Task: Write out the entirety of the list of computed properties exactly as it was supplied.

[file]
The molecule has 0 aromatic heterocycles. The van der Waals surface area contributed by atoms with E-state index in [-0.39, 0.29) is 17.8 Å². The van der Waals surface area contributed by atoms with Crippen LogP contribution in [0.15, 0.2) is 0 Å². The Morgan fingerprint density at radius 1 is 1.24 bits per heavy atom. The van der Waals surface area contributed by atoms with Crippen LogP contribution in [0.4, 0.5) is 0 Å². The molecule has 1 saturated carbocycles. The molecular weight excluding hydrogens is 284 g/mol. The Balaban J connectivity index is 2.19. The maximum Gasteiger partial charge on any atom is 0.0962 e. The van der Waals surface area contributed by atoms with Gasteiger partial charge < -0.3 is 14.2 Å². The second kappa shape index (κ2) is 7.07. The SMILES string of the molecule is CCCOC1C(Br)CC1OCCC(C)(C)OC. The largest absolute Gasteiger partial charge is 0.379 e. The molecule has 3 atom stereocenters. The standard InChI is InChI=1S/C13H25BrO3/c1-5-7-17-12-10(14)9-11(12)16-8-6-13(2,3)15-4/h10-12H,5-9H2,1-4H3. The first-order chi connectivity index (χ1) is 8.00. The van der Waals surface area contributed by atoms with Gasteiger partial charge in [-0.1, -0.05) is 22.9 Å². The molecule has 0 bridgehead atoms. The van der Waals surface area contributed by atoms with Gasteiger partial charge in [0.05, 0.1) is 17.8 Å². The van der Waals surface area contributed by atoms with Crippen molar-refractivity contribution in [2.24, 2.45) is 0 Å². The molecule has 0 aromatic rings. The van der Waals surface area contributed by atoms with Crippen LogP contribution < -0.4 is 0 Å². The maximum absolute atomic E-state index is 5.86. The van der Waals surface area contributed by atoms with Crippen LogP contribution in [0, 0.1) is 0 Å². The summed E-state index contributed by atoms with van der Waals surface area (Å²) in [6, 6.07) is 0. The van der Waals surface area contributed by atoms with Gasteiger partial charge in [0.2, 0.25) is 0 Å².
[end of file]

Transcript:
The molecule has 0 aromatic heterocycles. The van der Waals surface area contributed by atoms with E-state index in [-0.39, 0.29) is 17.8 Å². The van der Waals surface area contributed by atoms with Crippen LogP contribution in [0.15, 0.2) is 0 Å². The Morgan fingerprint density at radius 1 is 1.24 bits per heavy atom. The van der Waals surface area contributed by atoms with Crippen LogP contribution in [0.4, 0.5) is 0 Å². The molecule has 1 saturated carbocycles. The molecular weight excluding hydrogens is 284 g/mol. The Balaban J connectivity index is 2.19. The maximum Gasteiger partial charge on any atom is 0.0962 e. The van der Waals surface area contributed by atoms with Gasteiger partial charge < -0.3 is 14.2 Å². The second kappa shape index (κ2) is 7.07. The SMILES string of the molecule is CCCOC1C(Br)CC1OCCC(C)(C)OC. The largest absolute Gasteiger partial charge is 0.379 e. The molecule has 3 atom stereocenters. The standard InChI is InChI=1S/C13H25BrO3/c1-5-7-17-12-10(14)9-11(12)16-8-6-13(2,3)15-4/h10-12H,5-9H2,1-4H3. The first-order chi connectivity index (χ1) is 8.00. The van der Waals surface area contributed by atoms with Gasteiger partial charge in [-0.1, -0.05) is 22.9 Å². The molecule has 0 bridgehead atoms. The van der Waals surface area contributed by atoms with Gasteiger partial charge in [0.05, 0.1) is 17.8 Å². The van der Waals surface area contributed by atoms with Crippen molar-refractivity contribution in [2.24, 2.45) is 0 Å². The molecule has 0 aromatic rings. The van der Waals surface area contributed by atoms with Crippen LogP contribution < -0.4 is 0 Å². The maximum absolute atomic E-state index is 5.86. The van der Waals surface area contributed by atoms with Crippen LogP contribution in [0, 0.1) is 0 Å². The summed E-state index contributed by atoms with van der Waals surface area (Å²) in [6, 6.07) is 0. The van der Waals surface area contributed by atoms with Gasteiger partial charge in [0.2, 0.25) is 0 Å².